• Coyotes

    Bring up the topic of coyotes among a group of a dozen outdoorsman and you are likely to get some emotional responses. Coyotes have been a hot topic in the media over the past couple of years. A popular Toronto newspaper recently devoted a couple of pages and some headlines to the wily creature’s appearances in the GTA. Yes, that is right, coyotes in the GTA; someone call Elmer Fudd. In all seriousness, coyotes have stretched their range across virtually all of southern Ontario, and are quite common here close to home in Grey and Bruce. Some even claim that the number of coyotes in the region has increased exponentially and they now pose a problem.

    This time of year provides a cornucopia for local coyote hunters, and the latest winter weather gave me an excellent opportunity to see what hunting coyotes is all about. A phone call from my friend Chris Mink, and the invite to spend a snowy Saturday running coyotes proved to be quite the learning experience for someone like myself (admittedly a novice in the coyote game). I met Mink, local coyote hunting legend Ben Redmond, and his son Andy southeast of Owen Sound to put their hounds on a fresh coyote track and start the chase. The entire day was a true eye opener on hunting coyotes with hounds and I came away with a greater appreciation for both the hunter and the hunted.

    The concept of running hounds on coyotes is fairly simple. Find a fresh coyote track in the snow and let the dogs out on the track. The dogs find the coyote and chase it out of thick cover toward an area where the handler or hunter can get a clean shot. Three of the Redmonds’ hounds were brought along for the hunt. Each dog was fitted with a GPS collar which sends a signal back to a handheld unit, providing the hunter with the location of the dogs, their speed, and the distance travelled over the course of the chase, all overlaid on a digital topographic map. The dogs were let loose on a fresh track located on a concession that the group has permission to hunt which is covered in a mix of woodland and farmland. Instantly the hounds were ‘nose to the ground’ as they followed the footsteps of the coyote which had likely bedded down on a brushy ridge a kilometer away. Once the dogs were out of sight, it was time to watch the handheld unit and observe their travel patterns and speed. An hour later, two of the hounds changed course drastically and picked up the speed indicating they had “lifted” the coyote from its bed. The chase was on, and from the comforts of the truck parked in a farm lane, Mink described what was happening through interpretation of the video-game-like handheld.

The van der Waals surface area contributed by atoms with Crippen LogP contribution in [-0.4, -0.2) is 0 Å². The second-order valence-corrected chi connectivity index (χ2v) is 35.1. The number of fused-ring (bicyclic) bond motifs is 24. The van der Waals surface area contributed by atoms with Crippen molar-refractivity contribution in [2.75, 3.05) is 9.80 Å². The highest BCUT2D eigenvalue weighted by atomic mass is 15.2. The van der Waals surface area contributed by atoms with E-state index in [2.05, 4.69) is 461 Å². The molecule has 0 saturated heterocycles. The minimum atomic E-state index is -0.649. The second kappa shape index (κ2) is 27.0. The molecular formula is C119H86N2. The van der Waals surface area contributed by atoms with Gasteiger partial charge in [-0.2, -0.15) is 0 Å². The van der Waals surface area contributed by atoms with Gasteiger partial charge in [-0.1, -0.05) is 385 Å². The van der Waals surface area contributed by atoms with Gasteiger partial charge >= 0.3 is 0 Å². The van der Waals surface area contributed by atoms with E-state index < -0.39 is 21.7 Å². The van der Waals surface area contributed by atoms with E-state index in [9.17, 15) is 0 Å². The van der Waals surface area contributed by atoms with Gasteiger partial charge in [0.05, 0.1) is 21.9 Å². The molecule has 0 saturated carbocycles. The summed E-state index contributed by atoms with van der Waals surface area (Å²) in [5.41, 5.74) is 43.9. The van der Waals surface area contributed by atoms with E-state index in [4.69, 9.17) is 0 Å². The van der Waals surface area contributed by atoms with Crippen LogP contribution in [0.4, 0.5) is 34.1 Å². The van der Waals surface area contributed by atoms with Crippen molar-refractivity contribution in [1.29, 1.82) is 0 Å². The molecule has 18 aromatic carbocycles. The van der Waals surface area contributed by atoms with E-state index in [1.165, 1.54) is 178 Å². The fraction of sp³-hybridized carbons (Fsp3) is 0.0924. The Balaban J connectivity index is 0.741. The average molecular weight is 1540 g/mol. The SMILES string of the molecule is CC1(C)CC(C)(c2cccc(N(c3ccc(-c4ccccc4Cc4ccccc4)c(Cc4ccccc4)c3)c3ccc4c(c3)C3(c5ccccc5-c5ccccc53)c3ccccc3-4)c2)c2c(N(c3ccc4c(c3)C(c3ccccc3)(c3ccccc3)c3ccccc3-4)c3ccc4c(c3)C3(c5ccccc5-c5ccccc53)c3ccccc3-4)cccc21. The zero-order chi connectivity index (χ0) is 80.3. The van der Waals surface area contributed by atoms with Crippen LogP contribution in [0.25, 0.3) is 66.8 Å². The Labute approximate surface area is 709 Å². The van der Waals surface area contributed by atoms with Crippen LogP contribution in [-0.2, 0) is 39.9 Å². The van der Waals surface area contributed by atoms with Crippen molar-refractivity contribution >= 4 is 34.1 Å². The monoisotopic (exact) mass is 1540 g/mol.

Here are a few highlights and truths from the hunt. No coyotes were killed. I opted to shoot with my camera instead of a firearm. The hounds ran a single coyote through two adjacent concessions. Of the three hounds, only one finished the day and he travelled almost 10 miles in total. Two of the hounds chased until they had torn the pads of their paws and were therefore pulled out of the hunt. We saw the wily coyote on three separate occasions without getting a clean shot. It made for a long day considering we had spent almost two hours in the morning trying to locate a “fresh” track to set the dogs loose on; apparently coyotes in this area were not populated to the point of being “everywhere” despite claims by some folks. When we finally packed it in and pulled the last dog off the track, he seemed pretty upset that we didn’t finish the job.

    Chris Mink getting the hounds ready to track a fresh scent.